Broken Hearts, Empty Wallets: Seniors Catfished for $139M

FTC report says there was a 'surge' in 2020 in romance scams bamboozling Americans 60 and over
By Jenn Gidman,  Newser Staff
Posted Oct 22, 2021 5:20 PM CDT
Dating Scam 'Surge' Bamboozled the Lonely During Pandemic
Do your research before getting more deeply involved with an online love interest.   (Getty Images/Tero Vesalainen)

(Newser) – Last month, the Department of Justice announced money laundering and wire fraud charges brought against nearly a dozen "romance scammers," and that's only scratching the surface of what the Washington Post calls a "surge" in such deceptions made worse by the pandemic, especially for the senior set.

  • The numbers: In its annual "Protecting Older Consumers" report, the Federal Trade Commission notes that in 2019, Americans 60 and older reported losing $84 million to fake lovers—a number that jumped to $139 million in 2020. An FTC release notes that's "the highest total reported loss of any scam category" the agency tracks, and it might be an underreporting, as some people may have been too embarrassed, scared, or otherwise reluctant to report.
  • The process: This financially nefarious form of catfishing starts with someone setting up a fake profile on a dating app or social media site, luring an unsuspecting person into an online relationship, and then, over time, persuading the victim to send gift cards or cash, often by wire transfer.
  • A pandemic assist: Although this kind of ruse was used long before COVID hit, the coronavirus made things worse. Or easier, if looking at it from the perpetrator's perspective. For starters, people—especially isolated and lonely people—likely spent more time online during the pandemic, upping their odds of being approached by a scammer in the first place. Then, if they were unlucky enough to get caught up in a deceptive relationship, many victims believed smooth-talking con artists who'd say they couldn't meet up in person because they were trying to stay safe from the virus, or had had a positive COVID test.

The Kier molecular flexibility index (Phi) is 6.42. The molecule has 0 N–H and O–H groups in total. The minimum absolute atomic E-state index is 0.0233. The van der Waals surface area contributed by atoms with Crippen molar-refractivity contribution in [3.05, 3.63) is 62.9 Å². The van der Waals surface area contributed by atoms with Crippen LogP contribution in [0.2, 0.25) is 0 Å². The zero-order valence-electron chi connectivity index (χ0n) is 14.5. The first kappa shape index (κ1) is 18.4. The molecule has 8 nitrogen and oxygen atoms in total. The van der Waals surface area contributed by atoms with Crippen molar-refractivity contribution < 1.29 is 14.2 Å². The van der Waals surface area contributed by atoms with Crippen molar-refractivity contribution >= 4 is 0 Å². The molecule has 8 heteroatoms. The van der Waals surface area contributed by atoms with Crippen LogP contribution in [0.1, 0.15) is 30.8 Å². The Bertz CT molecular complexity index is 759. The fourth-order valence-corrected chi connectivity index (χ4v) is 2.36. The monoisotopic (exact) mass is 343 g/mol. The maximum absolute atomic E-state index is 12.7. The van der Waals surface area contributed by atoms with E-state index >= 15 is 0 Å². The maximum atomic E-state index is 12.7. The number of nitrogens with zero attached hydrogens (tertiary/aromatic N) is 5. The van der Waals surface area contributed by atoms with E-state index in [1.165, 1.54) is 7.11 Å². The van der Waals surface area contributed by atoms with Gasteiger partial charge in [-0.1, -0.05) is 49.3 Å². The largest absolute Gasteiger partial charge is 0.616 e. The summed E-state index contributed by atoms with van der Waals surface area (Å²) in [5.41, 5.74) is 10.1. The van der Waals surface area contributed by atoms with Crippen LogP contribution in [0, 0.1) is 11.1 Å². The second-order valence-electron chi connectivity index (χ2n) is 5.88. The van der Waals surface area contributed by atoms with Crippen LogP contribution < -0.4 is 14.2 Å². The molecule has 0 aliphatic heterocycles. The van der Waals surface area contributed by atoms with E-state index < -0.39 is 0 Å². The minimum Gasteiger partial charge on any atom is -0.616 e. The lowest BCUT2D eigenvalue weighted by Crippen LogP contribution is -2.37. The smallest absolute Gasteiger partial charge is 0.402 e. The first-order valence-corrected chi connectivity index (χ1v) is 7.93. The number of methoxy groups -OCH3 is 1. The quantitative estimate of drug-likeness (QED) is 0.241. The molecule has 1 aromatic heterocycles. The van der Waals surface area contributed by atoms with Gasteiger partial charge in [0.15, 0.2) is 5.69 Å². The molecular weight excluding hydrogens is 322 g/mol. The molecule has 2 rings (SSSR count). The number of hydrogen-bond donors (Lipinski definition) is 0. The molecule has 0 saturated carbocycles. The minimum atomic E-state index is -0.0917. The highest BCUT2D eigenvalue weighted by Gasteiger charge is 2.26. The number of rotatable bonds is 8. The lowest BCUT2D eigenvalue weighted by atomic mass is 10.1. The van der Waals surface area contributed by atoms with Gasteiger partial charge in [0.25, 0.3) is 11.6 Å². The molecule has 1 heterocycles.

• Aftermath: Once the victims catch on that they've been had, "they are devastated financially and emotionally," especially as these scams can go on for months or years, Kathy Stokes, head of the AARP's fraud prevention unit, tells the Post. "We had victims call the help line who have lost half a million dollars."
  • Advice: The FTC offers plentiful resources on such romance scams, including articles on the subject, typical fibs these catfishers tell—if they say they're working on an oil rig or in the military, that could be a red flag—and how to avoid getting scammed. WWLP rounds up its own tips, advising consumers to keep personal info close to the chest; do plenty of research on cajoling correspondents (including a reverse image search on profile pics); and, most importantly, do not send money, no matter how many sweet nothings pop up on the computer or smartphone screen.
(Read more dating stories.)

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